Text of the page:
HOMINY, Okla. — It’s something rural communities right here in Oklahoma never want to live through again.
”A year ago, we were caught in a contradiction," said Chief Geoffrey Standing Bear with Osage Nation. "We have 43,000 acres just west. We have 100 bison and 2,000 cattle. We could not get that food to our people. So, now we’ve remedied that, and we’re going to go improve on what we’ve done."
The COVID-19 pandemic attacked more than just communities, it also targeted food supplies.
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”What ended up happening is you had this huge backlog, but they couldn’t get to the people to consume it,” said Joe Thompson with Butcher House Meats.
2 News reported last September how the Osage Nation used federal relief funds to build its own meat processing facility in Hominy and an agricultural grow house in Pawhuska.
”But if you get out into smaller, rural areas like Hominy, Pawhuska through here, they were kind of at the end of the supply chain. So, they didn’t see any meat," Thompson said.
A year into the pandemic and both sites are coming online.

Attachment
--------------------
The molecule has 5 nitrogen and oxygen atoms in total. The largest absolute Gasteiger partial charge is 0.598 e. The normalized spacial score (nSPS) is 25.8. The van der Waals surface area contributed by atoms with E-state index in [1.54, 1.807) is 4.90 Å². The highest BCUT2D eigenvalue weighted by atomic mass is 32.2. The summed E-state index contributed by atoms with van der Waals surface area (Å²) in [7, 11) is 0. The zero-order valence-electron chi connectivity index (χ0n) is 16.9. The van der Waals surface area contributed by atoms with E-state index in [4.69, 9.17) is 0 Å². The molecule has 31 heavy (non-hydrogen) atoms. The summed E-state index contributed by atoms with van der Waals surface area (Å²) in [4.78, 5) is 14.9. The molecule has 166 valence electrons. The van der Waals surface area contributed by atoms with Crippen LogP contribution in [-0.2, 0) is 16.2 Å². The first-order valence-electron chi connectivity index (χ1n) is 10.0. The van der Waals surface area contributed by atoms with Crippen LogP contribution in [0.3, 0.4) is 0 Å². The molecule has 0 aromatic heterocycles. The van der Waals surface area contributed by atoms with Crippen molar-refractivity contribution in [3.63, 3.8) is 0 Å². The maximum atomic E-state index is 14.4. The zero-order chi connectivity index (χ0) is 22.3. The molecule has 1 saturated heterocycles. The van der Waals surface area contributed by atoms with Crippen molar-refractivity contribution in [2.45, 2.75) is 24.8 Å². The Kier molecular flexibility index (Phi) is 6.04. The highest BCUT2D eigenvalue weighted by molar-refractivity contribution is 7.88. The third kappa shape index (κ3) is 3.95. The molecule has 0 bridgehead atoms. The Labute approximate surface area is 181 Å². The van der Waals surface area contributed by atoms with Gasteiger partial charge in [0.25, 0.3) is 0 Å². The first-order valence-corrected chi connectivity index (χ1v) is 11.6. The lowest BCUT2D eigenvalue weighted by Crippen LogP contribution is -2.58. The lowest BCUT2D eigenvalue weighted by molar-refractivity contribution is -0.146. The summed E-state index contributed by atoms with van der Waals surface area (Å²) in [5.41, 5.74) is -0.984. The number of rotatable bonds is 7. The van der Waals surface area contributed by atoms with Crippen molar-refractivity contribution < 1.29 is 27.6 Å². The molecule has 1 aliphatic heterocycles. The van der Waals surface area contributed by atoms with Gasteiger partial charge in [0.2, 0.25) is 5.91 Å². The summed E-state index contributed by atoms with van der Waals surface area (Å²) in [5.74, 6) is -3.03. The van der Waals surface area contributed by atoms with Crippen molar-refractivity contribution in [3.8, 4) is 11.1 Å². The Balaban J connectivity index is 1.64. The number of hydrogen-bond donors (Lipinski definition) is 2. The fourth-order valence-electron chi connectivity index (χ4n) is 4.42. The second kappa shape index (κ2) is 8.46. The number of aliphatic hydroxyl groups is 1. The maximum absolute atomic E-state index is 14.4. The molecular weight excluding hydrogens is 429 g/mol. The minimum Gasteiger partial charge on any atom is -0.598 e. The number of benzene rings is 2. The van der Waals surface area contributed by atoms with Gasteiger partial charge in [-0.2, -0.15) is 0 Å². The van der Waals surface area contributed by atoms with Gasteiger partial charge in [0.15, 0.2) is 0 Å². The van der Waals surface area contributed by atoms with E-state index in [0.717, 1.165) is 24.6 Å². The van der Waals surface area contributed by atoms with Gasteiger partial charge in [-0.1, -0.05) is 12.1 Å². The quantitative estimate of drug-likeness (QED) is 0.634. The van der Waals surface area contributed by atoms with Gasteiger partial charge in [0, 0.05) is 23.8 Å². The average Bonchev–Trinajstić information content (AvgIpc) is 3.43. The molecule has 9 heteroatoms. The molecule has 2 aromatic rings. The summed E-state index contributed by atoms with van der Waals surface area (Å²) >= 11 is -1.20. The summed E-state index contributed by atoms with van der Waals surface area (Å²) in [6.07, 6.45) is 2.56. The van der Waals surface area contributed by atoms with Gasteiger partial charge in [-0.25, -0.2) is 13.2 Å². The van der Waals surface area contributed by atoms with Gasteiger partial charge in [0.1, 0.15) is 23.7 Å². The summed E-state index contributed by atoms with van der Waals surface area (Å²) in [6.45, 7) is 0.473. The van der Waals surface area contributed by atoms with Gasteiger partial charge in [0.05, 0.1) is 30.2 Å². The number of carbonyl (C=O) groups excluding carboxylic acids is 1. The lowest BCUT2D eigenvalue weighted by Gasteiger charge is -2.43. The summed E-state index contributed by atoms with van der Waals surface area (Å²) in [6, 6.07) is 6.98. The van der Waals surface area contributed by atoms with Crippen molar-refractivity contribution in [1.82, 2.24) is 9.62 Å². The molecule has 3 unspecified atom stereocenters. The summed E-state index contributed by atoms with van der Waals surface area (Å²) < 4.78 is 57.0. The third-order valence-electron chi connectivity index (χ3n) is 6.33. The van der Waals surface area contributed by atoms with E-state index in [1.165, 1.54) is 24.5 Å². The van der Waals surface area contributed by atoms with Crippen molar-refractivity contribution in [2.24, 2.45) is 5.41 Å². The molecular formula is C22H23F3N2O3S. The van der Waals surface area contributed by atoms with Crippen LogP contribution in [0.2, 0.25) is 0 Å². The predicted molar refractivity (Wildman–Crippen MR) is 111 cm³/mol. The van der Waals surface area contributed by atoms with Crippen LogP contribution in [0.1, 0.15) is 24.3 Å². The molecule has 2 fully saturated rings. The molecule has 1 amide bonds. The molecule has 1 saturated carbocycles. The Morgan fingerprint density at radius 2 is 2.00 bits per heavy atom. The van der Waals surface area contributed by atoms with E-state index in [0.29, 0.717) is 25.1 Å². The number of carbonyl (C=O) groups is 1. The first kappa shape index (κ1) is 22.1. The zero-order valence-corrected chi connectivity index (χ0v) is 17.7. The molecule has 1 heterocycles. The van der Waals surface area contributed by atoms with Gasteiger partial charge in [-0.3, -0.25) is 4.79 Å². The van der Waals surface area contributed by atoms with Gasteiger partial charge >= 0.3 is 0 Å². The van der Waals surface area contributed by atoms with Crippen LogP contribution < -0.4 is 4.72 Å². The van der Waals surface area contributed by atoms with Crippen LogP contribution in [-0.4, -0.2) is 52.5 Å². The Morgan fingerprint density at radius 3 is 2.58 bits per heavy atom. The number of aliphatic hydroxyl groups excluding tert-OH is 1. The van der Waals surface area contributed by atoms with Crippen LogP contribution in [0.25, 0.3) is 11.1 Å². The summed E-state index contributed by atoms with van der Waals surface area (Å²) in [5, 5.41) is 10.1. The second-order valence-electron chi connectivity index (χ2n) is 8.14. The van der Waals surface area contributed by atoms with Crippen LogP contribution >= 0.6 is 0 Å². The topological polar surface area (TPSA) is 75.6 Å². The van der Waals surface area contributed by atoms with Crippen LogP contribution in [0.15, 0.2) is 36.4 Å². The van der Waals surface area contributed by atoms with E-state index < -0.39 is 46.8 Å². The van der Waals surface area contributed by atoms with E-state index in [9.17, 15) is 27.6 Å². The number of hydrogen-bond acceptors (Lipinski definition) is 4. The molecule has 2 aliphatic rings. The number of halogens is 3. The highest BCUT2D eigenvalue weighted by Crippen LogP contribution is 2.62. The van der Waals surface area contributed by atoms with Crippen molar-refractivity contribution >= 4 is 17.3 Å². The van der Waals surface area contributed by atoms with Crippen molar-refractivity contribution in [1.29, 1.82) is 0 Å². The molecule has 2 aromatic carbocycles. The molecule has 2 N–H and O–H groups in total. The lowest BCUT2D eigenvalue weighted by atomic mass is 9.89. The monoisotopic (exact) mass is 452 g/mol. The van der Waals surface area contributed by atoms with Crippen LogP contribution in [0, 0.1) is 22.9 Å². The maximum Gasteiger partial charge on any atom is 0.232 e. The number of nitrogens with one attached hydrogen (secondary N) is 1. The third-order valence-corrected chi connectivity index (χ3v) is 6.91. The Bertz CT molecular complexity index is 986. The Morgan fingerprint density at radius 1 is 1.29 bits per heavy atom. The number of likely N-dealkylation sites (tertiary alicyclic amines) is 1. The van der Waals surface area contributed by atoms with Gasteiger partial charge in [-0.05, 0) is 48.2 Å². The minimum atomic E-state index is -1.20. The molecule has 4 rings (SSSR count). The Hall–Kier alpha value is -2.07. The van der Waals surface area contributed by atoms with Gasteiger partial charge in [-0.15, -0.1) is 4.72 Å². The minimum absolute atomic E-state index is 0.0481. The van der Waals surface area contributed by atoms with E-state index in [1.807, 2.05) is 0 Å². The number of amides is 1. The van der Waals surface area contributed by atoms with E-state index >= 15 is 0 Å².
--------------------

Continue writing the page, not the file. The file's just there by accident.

"I'm actually training people in this industry," Thompson said. "This is just the beginning. This thing can go as high as the people can carry it, which I think they’re going to carry it pretty far."
Right now, the team is butchering the tribe’s bison and cattle along with cattle from nearby ranches. The processed meat is going right to the tribe’s senior and child development programs. Once the retail side opens up, tribal members will access discounted local beef, bison, and pork.
”Osage Nation has kind of continually seen a food desert situation and COVID just really exacerbated that problem,” said Jann Hayman, director for the Osage Nation's Department of Natural Resources.
In Pawhuska, officials expect to grow and sell 35,000 pounds of produce and farm-raised fish.
”We’ll have all our vegetables basically in isles and rows, but they’ll be growing, and you as a consumer can walkthrough," said Craig Walker, Osage Nation's environmental projects manager. "You can pick it right off the vine if you’re wanting tomatoes, and we just weigh you by the pound and send you out the door."
Hayman said these facilities close the gap between major shortages and rural communities.
"Even though we’re really coming out of COVID, COVID has shown us where the breakdowns are,” Hayman said.
Without the CARES Act funding, Standing Bear said it taught them to ”rely on yourself and your neighbors."
"That means people reaching out and taking care of each other like we’ve never done before if you want to survive,” he said.
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